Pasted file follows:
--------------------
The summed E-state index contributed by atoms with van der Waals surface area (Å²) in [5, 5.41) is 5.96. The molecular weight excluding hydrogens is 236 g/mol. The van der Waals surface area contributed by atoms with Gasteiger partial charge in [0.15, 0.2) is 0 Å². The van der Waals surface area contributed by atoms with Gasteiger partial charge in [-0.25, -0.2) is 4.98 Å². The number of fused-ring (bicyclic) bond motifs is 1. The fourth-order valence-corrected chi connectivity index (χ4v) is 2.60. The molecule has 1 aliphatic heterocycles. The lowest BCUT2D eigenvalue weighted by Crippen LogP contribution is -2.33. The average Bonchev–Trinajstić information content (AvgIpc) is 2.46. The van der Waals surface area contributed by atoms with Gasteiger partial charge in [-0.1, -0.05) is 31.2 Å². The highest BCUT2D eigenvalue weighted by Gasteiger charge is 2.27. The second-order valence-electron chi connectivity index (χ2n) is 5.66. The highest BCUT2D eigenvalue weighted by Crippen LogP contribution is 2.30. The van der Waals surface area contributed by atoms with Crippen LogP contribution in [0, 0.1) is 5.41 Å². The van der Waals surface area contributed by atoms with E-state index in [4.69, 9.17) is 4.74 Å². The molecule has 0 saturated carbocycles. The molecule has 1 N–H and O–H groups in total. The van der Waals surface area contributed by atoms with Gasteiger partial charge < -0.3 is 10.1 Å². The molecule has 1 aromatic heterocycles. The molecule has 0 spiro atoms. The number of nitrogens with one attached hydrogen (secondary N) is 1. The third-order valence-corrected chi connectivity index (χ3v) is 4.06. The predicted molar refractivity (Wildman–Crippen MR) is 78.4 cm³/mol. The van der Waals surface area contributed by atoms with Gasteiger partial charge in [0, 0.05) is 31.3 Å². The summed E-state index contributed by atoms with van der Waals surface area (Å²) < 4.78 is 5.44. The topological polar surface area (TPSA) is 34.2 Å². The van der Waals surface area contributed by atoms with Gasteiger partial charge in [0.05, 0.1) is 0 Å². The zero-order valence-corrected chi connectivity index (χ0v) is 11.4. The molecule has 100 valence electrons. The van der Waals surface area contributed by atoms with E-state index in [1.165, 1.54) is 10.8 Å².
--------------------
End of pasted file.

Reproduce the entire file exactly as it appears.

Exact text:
The summed E-state index contributed by atoms with van der Waals surface area (Å²) in [5, 5.41) is 5.96. The molecular weight excluding hydrogens is 236 g/mol. The van der Waals surface area contributed by atoms with Gasteiger partial charge in [0.15, 0.2) is 0 Å². The van der Waals surface area contributed by atoms with Gasteiger partial charge in [-0.25, -0.2) is 4.98 Å². The number of fused-ring (bicyclic) bond motifs is 1. The fourth-order valence-corrected chi connectivity index (χ4v) is 2.60. The molecule has 1 aliphatic heterocycles. The lowest BCUT2D eigenvalue weighted by Crippen LogP contribution is -2.33. The average Bonchev–Trinajstić information content (AvgIpc) is 2.46. The van der Waals surface area contributed by atoms with Gasteiger partial charge in [-0.1, -0.05) is 31.2 Å². The highest BCUT2D eigenvalue weighted by Gasteiger charge is 2.27. The second-order valence-electron chi connectivity index (χ2n) is 5.66. The highest BCUT2D eigenvalue weighted by Crippen LogP contribution is 2.30. The van der Waals surface area contributed by atoms with Crippen LogP contribution in [0, 0.1) is 5.41 Å². The van der Waals surface area contributed by atoms with E-state index in [4.69, 9.17) is 4.74 Å². The molecule has 0 saturated carbocycles. The molecule has 1 N–H and O–H groups in total. The van der Waals surface area contributed by atoms with Gasteiger partial charge < -0.3 is 10.1 Å². The molecule has 1 aromatic heterocycles. The molecule has 0 spiro atoms. The number of nitrogens with one attached hydrogen (secondary N) is 1. The third-order valence-corrected chi connectivity index (χ3v) is 4.06. The predicted molar refractivity (Wildman–Crippen MR) is 78.4 cm³/mol. The van der Waals surface area contributed by atoms with Gasteiger partial charge in [0, 0.05) is 31.3 Å². The summed E-state index contributed by atoms with van der Waals surface area (Å²) < 4.78 is 5.44. The topological polar surface area (TPSA) is 34.2 Å². The van der Waals surface area contributed by atoms with Gasteiger partial charge in [0.05, 0.1) is 0 Å². The zero-order valence-corrected chi connectivity index (χ0v) is 11.4. The molecule has 100 valence electrons. The van der Waals surface area contributed by atoms with E-state index in [1.165, 1.54) is 10.8 Å².